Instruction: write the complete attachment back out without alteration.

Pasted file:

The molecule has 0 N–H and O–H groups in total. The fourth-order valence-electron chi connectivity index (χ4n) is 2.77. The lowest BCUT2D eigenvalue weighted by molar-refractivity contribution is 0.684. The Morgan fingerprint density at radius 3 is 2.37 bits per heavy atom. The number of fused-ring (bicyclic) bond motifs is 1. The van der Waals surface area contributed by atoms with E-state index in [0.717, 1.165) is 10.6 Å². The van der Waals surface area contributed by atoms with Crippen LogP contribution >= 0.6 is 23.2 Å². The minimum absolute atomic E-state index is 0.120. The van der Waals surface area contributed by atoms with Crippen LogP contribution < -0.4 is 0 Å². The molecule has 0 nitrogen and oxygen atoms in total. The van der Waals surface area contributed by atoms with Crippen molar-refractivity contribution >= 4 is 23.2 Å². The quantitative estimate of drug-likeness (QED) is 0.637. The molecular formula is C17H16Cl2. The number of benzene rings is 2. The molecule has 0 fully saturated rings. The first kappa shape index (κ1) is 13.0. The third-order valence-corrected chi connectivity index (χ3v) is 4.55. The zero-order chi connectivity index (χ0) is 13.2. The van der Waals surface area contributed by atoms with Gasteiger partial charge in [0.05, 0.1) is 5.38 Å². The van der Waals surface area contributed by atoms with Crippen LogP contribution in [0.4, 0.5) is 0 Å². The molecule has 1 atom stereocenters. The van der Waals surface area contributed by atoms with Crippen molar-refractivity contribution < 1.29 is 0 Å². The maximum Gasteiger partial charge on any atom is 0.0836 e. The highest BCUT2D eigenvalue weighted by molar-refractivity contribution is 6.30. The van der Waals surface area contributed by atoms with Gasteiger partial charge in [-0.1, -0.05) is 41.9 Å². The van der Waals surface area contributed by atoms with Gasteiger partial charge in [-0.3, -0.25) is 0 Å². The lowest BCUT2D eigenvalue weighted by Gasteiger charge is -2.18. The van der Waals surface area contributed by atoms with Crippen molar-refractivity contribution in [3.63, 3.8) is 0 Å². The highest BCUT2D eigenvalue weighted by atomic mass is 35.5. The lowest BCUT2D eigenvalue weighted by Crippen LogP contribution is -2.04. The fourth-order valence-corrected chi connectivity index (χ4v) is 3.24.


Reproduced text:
The molecule has 0 N–H and O–H groups in total. The fourth-order valence-electron chi connectivity index (χ4n) is 2.77. The lowest BCUT2D eigenvalue weighted by molar-refractivity contribution is 0.684. The Morgan fingerprint density at radius 3 is 2.37 bits per heavy atom. The number of fused-ring (bicyclic) bond motifs is 1. The van der Waals surface area contributed by atoms with E-state index in [0.717, 1.165) is 10.6 Å². The van der Waals surface area contributed by atoms with Crippen LogP contribution >= 0.6 is 23.2 Å². The minimum absolute atomic E-state index is 0.120. The van der Waals surface area contributed by atoms with Crippen LogP contribution < -0.4 is 0 Å². The molecule has 0 nitrogen and oxygen atoms in total. The van der Waals surface area contributed by atoms with Crippen molar-refractivity contribution >= 4 is 23.2 Å². The quantitative estimate of drug-likeness (QED) is 0.637. The molecular formula is C17H16Cl2. The number of benzene rings is 2. The molecule has 0 fully saturated rings. The first kappa shape index (κ1) is 13.0. The third-order valence-corrected chi connectivity index (χ3v) is 4.55. The zero-order chi connectivity index (χ0) is 13.2. The van der Waals surface area contributed by atoms with Gasteiger partial charge in [0.05, 0.1) is 5.38 Å². The van der Waals surface area contributed by atoms with Crippen LogP contribution in [0.4, 0.5) is 0 Å². The molecule has 1 atom stereocenters. The van der Waals surface area contributed by atoms with Crippen molar-refractivity contribution < 1.29 is 0 Å². The maximum Gasteiger partial charge on any atom is 0.0836 e. The highest BCUT2D eigenvalue weighted by molar-refractivity contribution is 6.30. The van der Waals surface area contributed by atoms with Gasteiger partial charge in [-0.1, -0.05) is 41.9 Å². The van der Waals surface area contributed by atoms with Gasteiger partial charge in [-0.3, -0.25) is 0 Å². The lowest BCUT2D eigenvalue weighted by Gasteiger charge is -2.18. The van der Waals surface area contributed by atoms with Crippen molar-refractivity contribution in [3.63, 3.8) is 0 Å². The highest BCUT2D eigenvalue weighted by atomic mass is 35.5. The lowest BCUT2D eigenvalue weighted by Crippen LogP contribution is -2.04. The fourth-order valence-corrected chi connectivity index (χ4v) is 3.24.